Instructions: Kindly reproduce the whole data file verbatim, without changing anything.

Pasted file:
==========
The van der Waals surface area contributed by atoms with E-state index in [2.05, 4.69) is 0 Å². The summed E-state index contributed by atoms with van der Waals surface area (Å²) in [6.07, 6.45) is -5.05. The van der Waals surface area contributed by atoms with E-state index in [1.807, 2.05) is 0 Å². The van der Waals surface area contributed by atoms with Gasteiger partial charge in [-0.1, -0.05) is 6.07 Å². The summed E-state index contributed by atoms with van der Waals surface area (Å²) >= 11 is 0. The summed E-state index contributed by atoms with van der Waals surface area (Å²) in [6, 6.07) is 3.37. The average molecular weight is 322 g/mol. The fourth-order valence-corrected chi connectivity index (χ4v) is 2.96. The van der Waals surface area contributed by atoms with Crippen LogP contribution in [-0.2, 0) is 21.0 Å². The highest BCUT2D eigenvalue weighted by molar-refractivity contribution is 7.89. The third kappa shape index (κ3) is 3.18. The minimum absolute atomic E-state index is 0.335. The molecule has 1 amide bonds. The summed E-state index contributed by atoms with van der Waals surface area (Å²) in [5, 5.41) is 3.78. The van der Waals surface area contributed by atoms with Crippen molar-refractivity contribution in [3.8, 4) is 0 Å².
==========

The van der Waals surface area contributed by atoms with E-state index in [2.05, 4.69) is 0 Å². The summed E-state index contributed by atoms with van der Waals surface area (Å²) in [6.07, 6.45) is -5.05. The van der Waals surface area contributed by atoms with E-state index in [1.807, 2.05) is 0 Å². The van der Waals surface area contributed by atoms with Gasteiger partial charge in [-0.1, -0.05) is 6.07 Å². The summed E-state index contributed by atoms with van der Waals surface area (Å²) >= 11 is 0. The summed E-state index contributed by atoms with van der Waals surface area (Å²) in [6, 6.07) is 3.37. The average molecular weight is 322 g/mol. The fourth-order valence-corrected chi connectivity index (χ4v) is 2.96. The van der Waals surface area contributed by atoms with Crippen LogP contribution in [-0.2, 0) is 21.0 Å². The highest BCUT2D eigenvalue weighted by molar-refractivity contribution is 7.89. The third kappa shape index (κ3) is 3.18. The minimum absolute atomic E-state index is 0.335. The molecule has 1 amide bonds. The summed E-state index contributed by atoms with van der Waals surface area (Å²) in [5, 5.41) is 3.78. The van der Waals surface area contributed by atoms with Crippen molar-refractivity contribution in [3.8, 4) is 0 Å².